How to Find Your Voice in Social Media

May 20, 2014
Share on LinkedInTweet about this on TwitterShare on FacebookPin on PinterestShare on Google+Email this to someonePrint this page

Written by Jamie Smith 

What does social media voice have to do with branding?

Picture a 35-year-old woman named Kate. She’s a mid-level manager at a regional corporation. She’s also a wife, mom and a volunteer at her favorite local charity that helps women and children. In each role she plays, Kate is authentic—she’s true to her personality and beliefs. Yet she knows that to be the most effective, she must behave slightly different in each life role. After all, she wouldn’t manage her children the same way she manages her employees or vice versa. In each of Kate’s roles there are common threads that all point to them being a part of who she is.

The same is true for branding, be it a company brand or a personal brand.

Branding: the glue that ties all messages together

Branding involves all aspects of portraying the company’s culture and mission, the logo colors and design, the website style and language, or how to manage social media. A brand is established through understanding the company culture and purpose.

The same is true for a blogger’s personal brand in that the brand is established from the blogger’s interests, beliefs and purpose in writing the blog. A personal brand is personified through blog design, social media presence and, of course, how the blogger behaves in person.

Whether it’s a corporate brand or personal brand, the goal is to always have positive and consistent recognition across all communication, yet also recognizing that different communication forms need their own flair.

So what does this mean for social media? 

When people talk about a “voice” they don’t mean whether the company or blogger sounds like Pee Wee Herman or James Earl Jones. A company or blogger’s voice is how they communicate:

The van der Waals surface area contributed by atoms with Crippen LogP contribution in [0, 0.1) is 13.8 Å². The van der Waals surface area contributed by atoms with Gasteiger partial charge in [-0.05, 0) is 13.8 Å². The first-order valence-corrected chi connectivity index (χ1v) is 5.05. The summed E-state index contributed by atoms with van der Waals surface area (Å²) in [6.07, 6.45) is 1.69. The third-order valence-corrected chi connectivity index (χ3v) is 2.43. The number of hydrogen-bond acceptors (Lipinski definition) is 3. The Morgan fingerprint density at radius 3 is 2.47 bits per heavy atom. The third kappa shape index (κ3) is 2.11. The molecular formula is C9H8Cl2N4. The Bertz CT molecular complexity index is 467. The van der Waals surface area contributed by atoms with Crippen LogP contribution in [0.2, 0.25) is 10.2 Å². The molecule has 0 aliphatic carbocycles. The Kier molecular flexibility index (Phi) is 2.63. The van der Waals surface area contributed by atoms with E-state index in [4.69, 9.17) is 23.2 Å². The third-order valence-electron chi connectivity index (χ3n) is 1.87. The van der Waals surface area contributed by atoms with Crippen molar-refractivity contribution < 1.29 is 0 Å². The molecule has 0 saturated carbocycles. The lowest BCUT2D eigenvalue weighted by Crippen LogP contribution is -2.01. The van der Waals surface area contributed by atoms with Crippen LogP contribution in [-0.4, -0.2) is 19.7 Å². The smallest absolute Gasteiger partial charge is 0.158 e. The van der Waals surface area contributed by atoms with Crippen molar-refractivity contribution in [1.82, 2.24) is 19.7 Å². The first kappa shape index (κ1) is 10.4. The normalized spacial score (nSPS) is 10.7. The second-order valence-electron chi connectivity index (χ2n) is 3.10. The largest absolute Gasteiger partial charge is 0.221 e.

• What words do they use? Are they formal or casual?

• What kind of tone do they use? Is it fun, serious or philosophical?

• Do they adopt a role or mascot? (An example of the latter would be the Aflac duck being the “spokesperson” to speak for the company or a blogger assuming a role such as “Cleaning Fairy.”)

Social media by its very nature is, well, social. It is inherently more casual than a website or company newsletter. Social media is often called the cocktail party of the online world. Anyone who seems too self-involved or uncaring at a party will be ignored and the same goes for social media.

This concept means that the social media voice should be unique and fit both the target audience’s needs and the company’s needs. Social media offers the ability to show the fun side and be more conversational.

Say, for example, the company sells extreme sports equipment with a target audience of mostly Millennials. Should the social media voice use the same tone and language as a company selling hair regrowth gel to middle-aged men? Of course not. That’s just weird.

The extreme sport company is going to be more fun and daring with ideas for places to participate in the extreme sports, safety (but shared in a cool way, of course), and ideas on types of equipment to purchase. A good social media strategy includes engaging people in conversation and actually listening to what they have to say.

Creating and evolving social media voice 

Your brand voice in social media will evolve over time and if you don’t have an established voice, it’s not too late to create one. If you’re already on social media, it’s perfectly OK to transition into a new voice. Stephanie Schwab, in writing for SocialMediaExaminer.com, offers a four-part formula for finding a brand voice that also works for developing the social media voice.

Stephanie describes the four parts of voice this way:

  • Character/Persona (is the voice: friendly, warm, inspiring, playful, authoritative, professional?)
  • Tone (is the voice: personal, humble, clinical, honest, direct, scientific?)
  • Language (is the voice: complex, savvy, insider, serious, simple, filled with jargon, fun, whimsical?)
  • Purpose (is it to engage, educate, inform, enable, entertain, delight, sell or amplify?)

What’s your social media voice? What else would you like to know about how to develop your social media voice? Leave your thoughts in the comments and we can discuss!

Jamie Smith is a professional writer who owns Jamie’s Notebook, a business that offers writing services such as corporate blogging, website copy and news feature articles. She is also a Social Fabric member and blogs over at Jamie’s Thots.

 

Share on LinkedInTweet about this on TwitterShare on FacebookPin on PinterestShare on Google+Email this to someonePrint this page